Dust: The Silicosis Hazard in American Industry
by Leonard Greenburg, M.D.
Executive Director, Division of Industrial Hygiene, New York State
Department of Labor
Since inhaled quartz dust is the causative
agent in producing silicosis and since silicosis is a chronic
disease, it follows that the more quartz dust inhaled the more
rapid the rate of the disease's development. A person exposed
to a dust containing 95 percent quartz, as in sandblasting castings,
is exposed to a greater risk than the worker in a coal mine where
the quartz concentration may be only 2 or 3 percent.
A second controlling
factor is the duration of exposure. It is obvious that in two
years of occupational exposure a worker will inhale about twice
as much quartz dust as in one year in the same employment.
major factor in determining the amount of quartz taken into the
lungs is the concentration of dust in the atmosphere. If we examine
workers in a very dusty establishment and those in a less dusty
plant and study our results, we shall find that in the first group
silicosis supervenes earlier in occupational life, and the rate
of silicosis incidence is higher than in the second group, comparing
workers employed equal lengths of time.
the concentrations of dust it must be borne in mind that particles
of all sizes may not gain access to the lungs. Only those small
enough to reach the terminal air sacs do real damage. These particles
range in length from 1/2500 of an inch down to 1/50,000 of an
inch. There is one exception to this statement, asbestos dust,
which will be considered later.
attempting to estimate the silicosis hazard of a l given occupation
the investigator must always bear in mind these factors: the quartz
dust content of the air, the concentration of particles per cubic
unit of air, the duration of exposure, the size of the particles
present. There is still another important factor, not of the environment
but rather of the individual. This is the element of personal
susceptibility. It has been noted by many investigators that workers
in the same plant, at the same task and at contiguous workplaces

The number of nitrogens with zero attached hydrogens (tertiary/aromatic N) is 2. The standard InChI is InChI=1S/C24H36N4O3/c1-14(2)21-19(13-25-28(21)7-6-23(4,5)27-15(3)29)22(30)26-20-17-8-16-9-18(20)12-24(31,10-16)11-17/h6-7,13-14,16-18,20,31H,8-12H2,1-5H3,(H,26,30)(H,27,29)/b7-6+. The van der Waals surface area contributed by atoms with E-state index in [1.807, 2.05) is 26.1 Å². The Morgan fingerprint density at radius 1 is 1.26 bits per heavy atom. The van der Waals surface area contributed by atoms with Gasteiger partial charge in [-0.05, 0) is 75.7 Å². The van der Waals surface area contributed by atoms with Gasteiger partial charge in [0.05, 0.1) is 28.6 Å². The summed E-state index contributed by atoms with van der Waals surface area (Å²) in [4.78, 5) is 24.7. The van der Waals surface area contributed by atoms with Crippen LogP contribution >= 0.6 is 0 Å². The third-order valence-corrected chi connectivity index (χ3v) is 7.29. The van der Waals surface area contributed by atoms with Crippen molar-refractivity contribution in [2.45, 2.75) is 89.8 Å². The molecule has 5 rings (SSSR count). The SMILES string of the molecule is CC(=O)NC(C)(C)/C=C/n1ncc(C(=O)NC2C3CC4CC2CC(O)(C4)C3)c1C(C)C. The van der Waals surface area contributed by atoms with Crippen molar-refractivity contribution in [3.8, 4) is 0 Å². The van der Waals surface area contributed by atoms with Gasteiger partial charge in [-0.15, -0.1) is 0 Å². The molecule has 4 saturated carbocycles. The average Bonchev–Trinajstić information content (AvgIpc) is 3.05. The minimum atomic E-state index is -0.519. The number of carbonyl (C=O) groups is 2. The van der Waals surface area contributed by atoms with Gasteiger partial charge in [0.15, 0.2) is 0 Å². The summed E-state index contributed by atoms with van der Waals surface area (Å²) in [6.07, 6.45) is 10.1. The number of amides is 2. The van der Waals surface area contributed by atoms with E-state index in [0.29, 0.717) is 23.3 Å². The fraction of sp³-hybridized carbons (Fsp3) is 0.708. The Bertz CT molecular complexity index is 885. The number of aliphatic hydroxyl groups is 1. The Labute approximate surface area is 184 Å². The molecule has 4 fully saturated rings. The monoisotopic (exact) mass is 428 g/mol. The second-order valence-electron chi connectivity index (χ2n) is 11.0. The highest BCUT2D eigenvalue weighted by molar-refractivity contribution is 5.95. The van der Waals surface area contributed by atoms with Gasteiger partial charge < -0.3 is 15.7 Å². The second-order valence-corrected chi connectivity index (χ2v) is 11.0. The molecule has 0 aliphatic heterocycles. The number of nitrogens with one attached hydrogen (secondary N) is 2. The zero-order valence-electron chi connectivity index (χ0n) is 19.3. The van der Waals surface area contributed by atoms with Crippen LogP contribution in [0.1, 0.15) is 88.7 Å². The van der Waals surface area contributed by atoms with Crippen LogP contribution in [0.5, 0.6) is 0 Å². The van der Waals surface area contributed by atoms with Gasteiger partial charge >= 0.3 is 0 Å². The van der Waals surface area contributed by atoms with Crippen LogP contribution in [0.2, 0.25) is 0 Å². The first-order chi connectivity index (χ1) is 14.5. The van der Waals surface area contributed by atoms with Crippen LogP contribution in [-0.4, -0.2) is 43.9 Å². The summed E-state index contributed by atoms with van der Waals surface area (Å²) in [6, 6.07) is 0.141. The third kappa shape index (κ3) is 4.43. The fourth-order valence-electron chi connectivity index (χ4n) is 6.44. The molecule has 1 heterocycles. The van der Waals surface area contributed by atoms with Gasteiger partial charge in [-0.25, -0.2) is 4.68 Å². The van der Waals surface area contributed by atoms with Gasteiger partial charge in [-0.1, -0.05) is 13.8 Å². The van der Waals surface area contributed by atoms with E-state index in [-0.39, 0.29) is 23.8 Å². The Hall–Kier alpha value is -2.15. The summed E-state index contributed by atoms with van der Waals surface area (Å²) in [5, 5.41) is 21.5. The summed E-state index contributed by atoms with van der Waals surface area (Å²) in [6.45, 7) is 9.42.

or benches often do not develop silicosis in equal degrees. In
fact one worker may be an early victim of the disease while his
neighbor is comparatively free from it. Personal susceptibility
appears to play a major role in the development of silicosis.
This qngle of the problem presents interesting grounds for speculation
and research. The industrial statistical studies discussed later,
eliminate the element of variations in susceptibility by including
large groups of workers.
to show the influence of dust inhalation on mortality one naturally
turns to the mortality returns of the United States, England and
Wales. But silico-tuberculosis, as a rule, runs a rapid course
terminating fatally, and practically all silicosis deaths are
listed as tuberculosis in these tables.
table, from the report of the registrar general, presents the
standardized respiratory tuberculosis mortality rates for 1921-1923
for England and Wales, and compares the eight occupations having
the highest mortality rates from tuberculosis with the rate for
all occupied and retired males.
||Rate per 100,000
|All males, occupied and retired
|Tin and copper miners,
all underground workers
|Stone workers and slate workers
eight occupations listed, all except one are associated with
the inhalation of quartz dust. It will be observed that tin
and copper underground miners have a tuberculosis rate more
than twelve times that for all occupied or retired males,
and file cutters who work on sandstone grinding wheels largely
composed of quartz have a tuberculosis rate of more than twice
that of all occupied and retired males.
statistics corroborate the findings of the British investigators.
Some years ago Dr. William H. Drury, then in the department
of public health at Yale, reported a mortality study of ax
grinders in a Connecticut factory. With the help of the plant
physician who had been there over twenty years, it was possible
to corroborate all the death returns for the twenty years
1900 to 1919. The grinding wheels used in this factory were
of natural sandstone with a very high quartz content. This
table compares Dr. Drury's findings with the tuberculosis
deathrates for Connecticut, for the district, and for the
other employes in the same plant:
|District or Group
||Death Rate per 100,000
|State of Connecticut
|State of Connecticut
|Ax factory district (3 towns,
|Employes of ax factory (all)
|Employes of ax factory, polishers
|Employes of ax factory, others